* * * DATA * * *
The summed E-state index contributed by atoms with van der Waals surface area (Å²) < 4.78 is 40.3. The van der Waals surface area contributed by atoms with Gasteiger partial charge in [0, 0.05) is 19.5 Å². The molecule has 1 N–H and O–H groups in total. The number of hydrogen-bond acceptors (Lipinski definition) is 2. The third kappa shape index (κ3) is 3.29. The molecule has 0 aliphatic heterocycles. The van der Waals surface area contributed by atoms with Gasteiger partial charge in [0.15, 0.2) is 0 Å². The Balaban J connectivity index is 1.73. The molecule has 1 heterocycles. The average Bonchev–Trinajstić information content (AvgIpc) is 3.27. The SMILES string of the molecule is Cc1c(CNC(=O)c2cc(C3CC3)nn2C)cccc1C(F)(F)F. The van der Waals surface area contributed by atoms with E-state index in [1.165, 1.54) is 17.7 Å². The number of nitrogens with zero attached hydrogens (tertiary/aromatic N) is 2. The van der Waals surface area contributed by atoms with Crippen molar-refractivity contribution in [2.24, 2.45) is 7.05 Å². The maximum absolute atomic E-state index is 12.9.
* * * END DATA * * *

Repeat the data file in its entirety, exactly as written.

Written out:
The summed E-state index contributed by atoms with van der Waals surface area (Å²) < 4.78 is 40.3. The van der Waals surface area contributed by atoms with Gasteiger partial charge in [0, 0.05) is 19.5 Å². The molecule has 1 N–H and O–H groups in total. The number of hydrogen-bond acceptors (Lipinski definition) is 2. The third kappa shape index (κ3) is 3.29. The molecule has 0 aliphatic heterocycles. The van der Waals surface area contributed by atoms with Gasteiger partial charge in [0.15, 0.2) is 0 Å². The Balaban J connectivity index is 1.73. The molecule has 1 heterocycles. The average Bonchev–Trinajstić information content (AvgIpc) is 3.27. The SMILES string of the molecule is Cc1c(CNC(=O)c2cc(C3CC3)nn2C)cccc1C(F)(F)F. The van der Waals surface area contributed by atoms with E-state index in [1.165, 1.54) is 17.7 Å². The number of nitrogens with zero attached hydrogens (tertiary/aromatic N) is 2. The van der Waals surface area contributed by atoms with Crippen molar-refractivity contribution in [2.24, 2.45) is 7.05 Å². The maximum absolute atomic E-state index is 12.9.